Antony Gormley

A floor-level flood of 40,000 red, yellow, brown, and orange figurines, Field filled the halls and pressed against the walls of the museum, barring one’s entry. A population explosion of metasculptural archetypes, Antony Gormley’s installation challenged many of the West’s sacred assumptions about art—the perpetual refinement of form, the notion that completion realizes intention, and the idea that uniqueness equals value. Whereas critics of Rodin’s era referred to his immortalized Balzac, 1897–98, as a hunk of mud, these sculptures actually are hunks of mud, hollow-eyed terra-cotta figurines measuring from three to nine inches in height charged with the sensual energy ofthe Cholula Valley, in Mexico, where they originated. Field adopts Joseph Beuys’ notion of “creative capital” in a way that is culture-specific and also has global implications. Each of these figures has its own character; each was made by an individual to represent “people not yet born.” Ethereal, metaphysical, even hallucinatory, they evoke a feeling of perpetual re-creation.

When Gormley began to move away from the body-cast lead sculptures that were his trademark in the ’80s, it was largely a response to the cultural genocide occurring in Africa at that time. “I wanted to . . . start with confrontation with the ground, and in that ground to plant possibility. I also wanted to make something that challenged my idea of form—of the refinement of form and how that happens.” Baked in oil-fired kilns in Cholula, and made with the Texca family of brick makers out of locally available materials, these tiny, clumpy archetypes formed a collaborative work realized through a collectivity of creators. While the making of the figures involved production quotas similar to those for making bricks, the process was less standardized, demanding a different response to the material—a tactile and instinctual one, scaled to the human hand. Gradually, each of the workers evolved his or her own simplified variation of the chosen form.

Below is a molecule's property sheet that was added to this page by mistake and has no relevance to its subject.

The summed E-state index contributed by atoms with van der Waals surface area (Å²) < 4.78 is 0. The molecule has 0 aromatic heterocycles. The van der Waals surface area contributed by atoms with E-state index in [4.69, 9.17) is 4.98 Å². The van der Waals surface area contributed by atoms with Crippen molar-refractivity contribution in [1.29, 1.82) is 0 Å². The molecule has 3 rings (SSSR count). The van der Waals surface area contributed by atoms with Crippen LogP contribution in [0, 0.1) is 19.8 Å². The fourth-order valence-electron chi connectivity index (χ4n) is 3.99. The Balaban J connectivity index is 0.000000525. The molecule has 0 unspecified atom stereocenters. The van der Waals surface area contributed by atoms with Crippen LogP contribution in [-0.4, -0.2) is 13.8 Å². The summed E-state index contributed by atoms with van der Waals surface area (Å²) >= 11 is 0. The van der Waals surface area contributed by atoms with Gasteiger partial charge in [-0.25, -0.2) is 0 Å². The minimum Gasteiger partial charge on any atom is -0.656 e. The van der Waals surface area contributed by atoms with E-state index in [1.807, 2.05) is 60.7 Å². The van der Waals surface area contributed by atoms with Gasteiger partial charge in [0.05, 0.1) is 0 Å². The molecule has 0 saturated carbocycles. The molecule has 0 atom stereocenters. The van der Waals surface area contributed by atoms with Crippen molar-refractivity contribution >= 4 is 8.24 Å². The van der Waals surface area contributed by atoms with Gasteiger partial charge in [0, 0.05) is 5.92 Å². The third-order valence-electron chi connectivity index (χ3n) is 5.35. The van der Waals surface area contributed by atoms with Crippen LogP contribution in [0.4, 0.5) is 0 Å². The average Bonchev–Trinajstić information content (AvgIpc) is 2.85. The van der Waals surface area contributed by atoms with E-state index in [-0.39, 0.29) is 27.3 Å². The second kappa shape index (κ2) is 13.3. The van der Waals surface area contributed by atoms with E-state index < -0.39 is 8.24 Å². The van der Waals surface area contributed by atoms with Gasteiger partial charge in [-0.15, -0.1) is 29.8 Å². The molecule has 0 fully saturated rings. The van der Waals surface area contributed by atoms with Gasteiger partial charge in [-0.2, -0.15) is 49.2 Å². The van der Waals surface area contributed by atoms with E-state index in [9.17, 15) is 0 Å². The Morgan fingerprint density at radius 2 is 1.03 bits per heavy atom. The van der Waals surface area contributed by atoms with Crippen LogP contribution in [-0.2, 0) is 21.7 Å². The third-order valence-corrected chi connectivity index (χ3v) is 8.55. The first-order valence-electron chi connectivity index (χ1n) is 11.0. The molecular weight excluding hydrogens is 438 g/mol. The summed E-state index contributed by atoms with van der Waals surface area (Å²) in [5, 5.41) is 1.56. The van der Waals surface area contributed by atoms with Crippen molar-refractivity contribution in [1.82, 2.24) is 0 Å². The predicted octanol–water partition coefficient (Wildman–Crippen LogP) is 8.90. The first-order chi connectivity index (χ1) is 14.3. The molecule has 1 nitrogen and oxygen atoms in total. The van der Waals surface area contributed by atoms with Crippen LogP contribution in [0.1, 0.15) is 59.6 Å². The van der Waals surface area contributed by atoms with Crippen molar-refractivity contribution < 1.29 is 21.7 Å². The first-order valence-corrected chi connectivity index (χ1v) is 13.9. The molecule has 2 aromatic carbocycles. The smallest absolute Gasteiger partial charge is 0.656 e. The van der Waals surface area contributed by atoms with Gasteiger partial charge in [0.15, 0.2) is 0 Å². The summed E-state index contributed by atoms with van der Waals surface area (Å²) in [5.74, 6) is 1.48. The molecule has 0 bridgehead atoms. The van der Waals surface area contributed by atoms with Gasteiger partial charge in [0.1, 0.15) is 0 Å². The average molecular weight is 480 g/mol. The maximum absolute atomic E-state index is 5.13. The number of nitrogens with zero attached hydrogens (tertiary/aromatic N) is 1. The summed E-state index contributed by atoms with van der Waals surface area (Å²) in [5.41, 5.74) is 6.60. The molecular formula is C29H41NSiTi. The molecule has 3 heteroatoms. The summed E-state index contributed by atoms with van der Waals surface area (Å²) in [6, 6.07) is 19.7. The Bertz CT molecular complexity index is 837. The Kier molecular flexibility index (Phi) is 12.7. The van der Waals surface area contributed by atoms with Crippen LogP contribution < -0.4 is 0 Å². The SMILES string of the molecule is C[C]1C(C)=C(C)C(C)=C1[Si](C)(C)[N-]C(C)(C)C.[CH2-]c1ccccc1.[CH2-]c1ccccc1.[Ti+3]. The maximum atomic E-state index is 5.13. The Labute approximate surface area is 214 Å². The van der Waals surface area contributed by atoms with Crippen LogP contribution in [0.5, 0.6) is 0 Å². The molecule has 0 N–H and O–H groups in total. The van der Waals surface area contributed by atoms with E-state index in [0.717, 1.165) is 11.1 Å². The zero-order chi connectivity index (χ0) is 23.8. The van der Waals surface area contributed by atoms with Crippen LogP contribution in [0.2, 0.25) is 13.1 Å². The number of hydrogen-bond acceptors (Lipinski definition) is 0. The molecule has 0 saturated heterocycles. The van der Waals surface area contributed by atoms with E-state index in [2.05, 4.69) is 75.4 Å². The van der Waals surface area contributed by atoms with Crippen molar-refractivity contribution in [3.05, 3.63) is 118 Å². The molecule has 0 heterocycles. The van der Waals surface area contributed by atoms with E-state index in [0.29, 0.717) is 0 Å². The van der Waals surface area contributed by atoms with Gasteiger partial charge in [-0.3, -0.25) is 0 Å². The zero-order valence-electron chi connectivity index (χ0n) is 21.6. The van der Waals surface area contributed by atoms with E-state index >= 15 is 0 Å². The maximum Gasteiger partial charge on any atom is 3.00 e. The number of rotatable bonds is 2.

Like another British sculptor of the same generation, Anish Kapoor, Gormley identifies with the human body, sees materials as having their own potential voice, envisions creative expression as a process having less to do with ideation than with physical identification. An Asian quality of spiritual transcendence, already present in works such as Man Asleep, 1985, supplanted the hermeticism of his earlier sculptures whose seam lines and self-containment suggested a mass-production metaphor for their own dualism. Metamorphosing material into metasculptural multiples is nothing new. In the sheer enormity of their numbers these figures recall the thousand bodhisattvas of the medieval temple at Sanjusangendo in Kyoto, as well as the life-size terra-cotta warriors of China’s first emperor in Xian. While Gormley has been criticized for his “exploitation” of Mexican workers, his intent was precisely to refute traditional notions of authorship and completion. By choosing a process that depends on change, Gormley’s Field reflects an esthetics of inclusion rather than exclusion. Perpetuity itself becomes a relative value: the process begets the process.

John K. Grande